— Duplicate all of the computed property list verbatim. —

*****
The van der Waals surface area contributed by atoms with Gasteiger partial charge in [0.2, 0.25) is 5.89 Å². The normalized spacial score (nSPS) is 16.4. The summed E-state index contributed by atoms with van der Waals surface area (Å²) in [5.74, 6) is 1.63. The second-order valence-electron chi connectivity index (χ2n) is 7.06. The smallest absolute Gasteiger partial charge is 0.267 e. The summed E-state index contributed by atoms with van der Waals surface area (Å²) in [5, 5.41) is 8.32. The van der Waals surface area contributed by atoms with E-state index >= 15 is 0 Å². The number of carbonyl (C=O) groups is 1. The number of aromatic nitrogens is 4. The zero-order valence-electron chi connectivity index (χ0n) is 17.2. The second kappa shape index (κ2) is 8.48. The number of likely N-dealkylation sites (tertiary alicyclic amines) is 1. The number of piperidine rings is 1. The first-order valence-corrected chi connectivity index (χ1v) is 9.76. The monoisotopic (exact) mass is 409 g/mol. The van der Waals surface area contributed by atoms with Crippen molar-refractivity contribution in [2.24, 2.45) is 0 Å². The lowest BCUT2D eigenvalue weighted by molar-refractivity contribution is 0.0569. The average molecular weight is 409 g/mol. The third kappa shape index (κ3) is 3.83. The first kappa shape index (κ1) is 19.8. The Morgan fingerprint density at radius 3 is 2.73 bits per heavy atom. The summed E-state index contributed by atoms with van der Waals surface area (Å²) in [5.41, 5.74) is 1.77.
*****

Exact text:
The van der Waals surface area contributed by atoms with Gasteiger partial charge in [0.2, 0.25) is 5.89 Å². The normalized spacial score (nSPS) is 16.4. The summed E-state index contributed by atoms with van der Waals surface area (Å²) in [5.74, 6) is 1.63. The second-order valence-electron chi connectivity index (χ2n) is 7.06. The smallest absolute Gasteiger partial charge is 0.267 e. The summed E-state index contributed by atoms with van der Waals surface area (Å²) in [5, 5.41) is 8.32. The van der Waals surface area contributed by atoms with E-state index >= 15 is 0 Å². The number of carbonyl (C=O) groups is 1. The number of aromatic nitrogens is 4. The zero-order valence-electron chi connectivity index (χ0n) is 17.2. The second kappa shape index (κ2) is 8.48. The number of likely N-dealkylation sites (tertiary alicyclic amines) is 1. The number of piperidine rings is 1. The first-order valence-corrected chi connectivity index (χ1v) is 9.76. The monoisotopic (exact) mass is 409 g/mol. The van der Waals surface area contributed by atoms with Crippen molar-refractivity contribution in [2.24, 2.45) is 0 Å². The lowest BCUT2D eigenvalue weighted by molar-refractivity contribution is 0.0569. The average molecular weight is 409 g/mol. The third kappa shape index (κ3) is 3.83. The first kappa shape index (κ1) is 19.8. The Morgan fingerprint density at radius 3 is 2.73 bits per heavy atom. The summed E-state index contributed by atoms with van der Waals surface area (Å²) in [5.41, 5.74) is 1.77.